One of the impacted areas is Meyerland in southwest Houston, where people who thought this was their forever home have packed up what they could salvage and left for good.
Marc Nathan is among those who's had enough. He can't rebuild his house again.
"It's very stressful on everybody that's involved," Nathan told Eyewitness News. "Why should anybody have to do that? Or why would anybody want to do that?"
Nathan's Meyerland home has been in his family for 60 years. But after three floods, he and his wife are moving on, and Harvey was the final straw.
"The uncertainty," Nathan explained. "The anxiety of the possibility of every time. It's the PTSD syndrome of it, starting to rain."
He's among a large number of friends and neighbors who moved out of Meyerland. It's not the neighborhood it was a year ago.
"It's very quiet," he said. "It's a ghost town at night time."
In his case, he sold his home to someone who will demolish and rebuild something elevated in its place. He was part of an auction of Meyerland homes.
Paul Lynn, a real estate broker, organized the auction and is planning another for those long-time residents who've made the tough decision to move on and out. In many cases, the houses can't be rebuilt without incredible expense.
"Now that we're a year later, people are starting to make decisions," Lynn said. "Most of the people, if they could stay here, they would. If they could stay in their houses, they would. If they could remodel."
Meyerland is just one of the neighborhoods that's so markedly different than it was before Harvey. But it is emblematic of the widespread fears of so many who don't want to face rising water in their homes a second, third, or fourth time, and are moving somewhere else so it doesn't happen again.
But not everybody is leaving. If you drive through Meyerland, you'll notice a mix of ranch-style homes, built five or six decades ago, mixed with new construction. The new builds are elevated to avoid flooding, and so are some of the older homes: the ones not being torn down for lot value.
Drew Shefman is among them. His home is 10 feet higher than when it was first built.
"I definitely don't have to worry when it rains, which is a nice feeling," Shefman said of his home, where reconstruction is nearly complete.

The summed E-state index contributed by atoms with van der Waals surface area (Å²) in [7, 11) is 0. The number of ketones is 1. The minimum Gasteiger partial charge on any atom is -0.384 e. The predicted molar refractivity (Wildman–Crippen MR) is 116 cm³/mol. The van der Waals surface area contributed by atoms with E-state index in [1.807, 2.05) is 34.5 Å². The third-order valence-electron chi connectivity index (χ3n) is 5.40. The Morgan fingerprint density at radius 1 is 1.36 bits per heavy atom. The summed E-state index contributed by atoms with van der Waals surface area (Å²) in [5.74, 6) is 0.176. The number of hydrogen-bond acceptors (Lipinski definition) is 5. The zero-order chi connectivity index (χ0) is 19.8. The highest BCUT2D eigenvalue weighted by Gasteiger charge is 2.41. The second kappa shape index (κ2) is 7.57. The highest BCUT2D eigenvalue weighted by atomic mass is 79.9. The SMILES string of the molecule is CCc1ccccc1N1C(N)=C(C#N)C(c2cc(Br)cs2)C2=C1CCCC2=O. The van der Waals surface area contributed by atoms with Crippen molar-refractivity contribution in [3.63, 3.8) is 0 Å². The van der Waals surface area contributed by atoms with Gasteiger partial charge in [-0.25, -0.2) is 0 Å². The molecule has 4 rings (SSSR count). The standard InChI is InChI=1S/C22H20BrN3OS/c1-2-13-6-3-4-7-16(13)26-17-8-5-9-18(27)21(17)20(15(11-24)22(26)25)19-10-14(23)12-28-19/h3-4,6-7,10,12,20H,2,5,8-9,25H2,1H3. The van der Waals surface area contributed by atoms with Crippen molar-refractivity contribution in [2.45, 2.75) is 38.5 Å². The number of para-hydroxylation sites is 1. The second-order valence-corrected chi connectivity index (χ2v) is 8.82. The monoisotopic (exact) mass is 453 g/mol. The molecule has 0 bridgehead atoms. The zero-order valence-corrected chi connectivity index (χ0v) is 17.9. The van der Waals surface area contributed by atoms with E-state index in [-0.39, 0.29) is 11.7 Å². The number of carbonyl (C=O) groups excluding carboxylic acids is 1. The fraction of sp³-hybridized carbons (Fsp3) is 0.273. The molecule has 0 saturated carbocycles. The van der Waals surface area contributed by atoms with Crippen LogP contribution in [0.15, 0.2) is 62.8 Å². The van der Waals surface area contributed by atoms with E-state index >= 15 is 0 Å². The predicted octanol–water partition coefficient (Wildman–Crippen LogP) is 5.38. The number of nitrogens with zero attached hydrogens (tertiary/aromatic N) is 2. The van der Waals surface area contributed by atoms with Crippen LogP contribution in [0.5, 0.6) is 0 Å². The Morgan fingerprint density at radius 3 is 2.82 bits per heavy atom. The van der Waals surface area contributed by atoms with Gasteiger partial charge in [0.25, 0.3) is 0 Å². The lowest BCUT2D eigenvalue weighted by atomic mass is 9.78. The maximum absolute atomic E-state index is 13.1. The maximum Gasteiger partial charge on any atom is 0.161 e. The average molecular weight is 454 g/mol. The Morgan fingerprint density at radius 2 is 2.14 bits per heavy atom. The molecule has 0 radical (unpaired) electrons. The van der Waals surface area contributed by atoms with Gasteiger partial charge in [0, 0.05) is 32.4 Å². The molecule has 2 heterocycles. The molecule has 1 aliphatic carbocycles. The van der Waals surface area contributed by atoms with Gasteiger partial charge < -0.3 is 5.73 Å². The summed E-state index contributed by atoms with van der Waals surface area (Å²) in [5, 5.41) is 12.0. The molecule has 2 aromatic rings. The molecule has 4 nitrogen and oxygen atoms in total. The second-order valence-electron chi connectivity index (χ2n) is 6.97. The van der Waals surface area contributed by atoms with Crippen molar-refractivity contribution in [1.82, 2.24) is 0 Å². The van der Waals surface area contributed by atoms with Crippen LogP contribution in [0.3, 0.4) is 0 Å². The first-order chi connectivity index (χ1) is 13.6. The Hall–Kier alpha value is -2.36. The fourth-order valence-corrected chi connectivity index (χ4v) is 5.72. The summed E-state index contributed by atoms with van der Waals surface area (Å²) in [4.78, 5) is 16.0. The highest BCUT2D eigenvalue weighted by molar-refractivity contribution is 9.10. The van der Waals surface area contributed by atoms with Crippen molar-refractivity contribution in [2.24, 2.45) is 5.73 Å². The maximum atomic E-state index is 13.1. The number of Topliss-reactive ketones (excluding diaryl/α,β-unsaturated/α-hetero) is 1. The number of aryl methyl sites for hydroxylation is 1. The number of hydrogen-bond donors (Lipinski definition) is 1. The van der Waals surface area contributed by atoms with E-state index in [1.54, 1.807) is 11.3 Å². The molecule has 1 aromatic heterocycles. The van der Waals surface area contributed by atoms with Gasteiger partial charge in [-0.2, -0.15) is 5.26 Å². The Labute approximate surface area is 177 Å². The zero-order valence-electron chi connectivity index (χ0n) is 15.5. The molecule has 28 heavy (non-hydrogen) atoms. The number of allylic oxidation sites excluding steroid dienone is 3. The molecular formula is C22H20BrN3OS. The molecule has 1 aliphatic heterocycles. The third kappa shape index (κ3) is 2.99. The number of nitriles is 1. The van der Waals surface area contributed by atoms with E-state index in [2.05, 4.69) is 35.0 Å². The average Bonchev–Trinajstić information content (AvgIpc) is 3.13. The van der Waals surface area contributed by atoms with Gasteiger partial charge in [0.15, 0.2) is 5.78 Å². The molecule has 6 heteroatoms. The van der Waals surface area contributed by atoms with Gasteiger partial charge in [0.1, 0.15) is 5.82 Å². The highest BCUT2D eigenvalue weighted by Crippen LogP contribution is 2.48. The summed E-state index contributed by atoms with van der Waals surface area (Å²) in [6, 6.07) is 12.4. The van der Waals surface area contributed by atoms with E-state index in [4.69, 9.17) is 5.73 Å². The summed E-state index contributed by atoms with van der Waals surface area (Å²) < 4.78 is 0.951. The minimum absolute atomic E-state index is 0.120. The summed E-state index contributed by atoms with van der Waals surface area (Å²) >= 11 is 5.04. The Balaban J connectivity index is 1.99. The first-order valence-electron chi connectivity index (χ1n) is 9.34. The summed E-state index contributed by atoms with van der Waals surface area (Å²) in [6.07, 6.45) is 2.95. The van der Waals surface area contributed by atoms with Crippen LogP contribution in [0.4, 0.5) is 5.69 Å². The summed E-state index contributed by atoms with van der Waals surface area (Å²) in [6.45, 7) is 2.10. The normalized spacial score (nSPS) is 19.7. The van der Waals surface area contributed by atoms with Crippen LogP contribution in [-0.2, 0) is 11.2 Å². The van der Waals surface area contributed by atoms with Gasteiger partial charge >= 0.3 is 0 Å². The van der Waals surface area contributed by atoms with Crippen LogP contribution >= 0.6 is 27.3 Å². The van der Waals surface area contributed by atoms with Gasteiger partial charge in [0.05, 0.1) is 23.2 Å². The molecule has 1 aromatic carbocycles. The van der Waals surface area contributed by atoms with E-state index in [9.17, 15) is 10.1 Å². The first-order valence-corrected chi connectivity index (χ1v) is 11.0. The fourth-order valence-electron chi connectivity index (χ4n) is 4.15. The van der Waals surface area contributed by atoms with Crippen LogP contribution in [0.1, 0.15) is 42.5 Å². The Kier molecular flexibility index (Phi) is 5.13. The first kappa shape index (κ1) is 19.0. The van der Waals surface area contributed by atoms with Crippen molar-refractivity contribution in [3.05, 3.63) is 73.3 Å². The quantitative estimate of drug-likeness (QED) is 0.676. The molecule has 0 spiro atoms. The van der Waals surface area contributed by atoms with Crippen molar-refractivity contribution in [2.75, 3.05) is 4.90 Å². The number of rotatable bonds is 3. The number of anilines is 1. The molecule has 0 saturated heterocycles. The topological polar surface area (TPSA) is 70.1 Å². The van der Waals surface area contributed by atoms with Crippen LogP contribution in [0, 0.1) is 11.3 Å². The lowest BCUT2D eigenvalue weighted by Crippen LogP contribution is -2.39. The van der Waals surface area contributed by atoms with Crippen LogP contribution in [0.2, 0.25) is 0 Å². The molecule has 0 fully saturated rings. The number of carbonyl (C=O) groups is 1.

The elevation process began in the hours before Harvey, after the house flooded in two previous storms. Since Harvey, he's seen his neighbors follow suit.
"Even after Tax Day and Memorial Day, people were talking about it a lot," Shefman said. "And then after Harvey, clearly, it jumped up in numbers of how many people are doing it."
It is the new face of Meyerland and other flood-prone communities in southeast Texas. Homeowners who want to stay, who like their homes, are lifting them. Phillip Contreras owns a company that does that work. Since Harvey, they've lifted 65 homes.
"Some weeks we've done, we've lifted as many as four in a week. It's getting them up to where they're going to be safe," Contreras said. "This looks like it's the new Houston. This is the height that they need to be at."
There are countless residents of these neighborhoods who are now former residents. They've had enough and they're leaving. But others who choose to stay, or developers who see opportunities, are reshaping the neighborhoods in a way that might have seemed unreasonable a decade ago, but now is becoming more commonplace.
Jeanne Weaver's house flooded in Harvey. She is also a realtor with Coldwell Banker. She knows the area well. She's seen it change in response to Harvey and in a good way.
"Meyerland is coming back strong," she said while smiling broadly. "Location, location, location. The neighbors. We have great parks. Excellent schools, Bellaire High School. We have a lot going on in Meyerland."
As the saying goes, necessity is the mother of invention. In Meyerland and in other places, Mother Nature has necessitated ingenuity. For those who choose to stay, it's the only way to do it without the always looming threat of more water rising in the streets and filling the homes.
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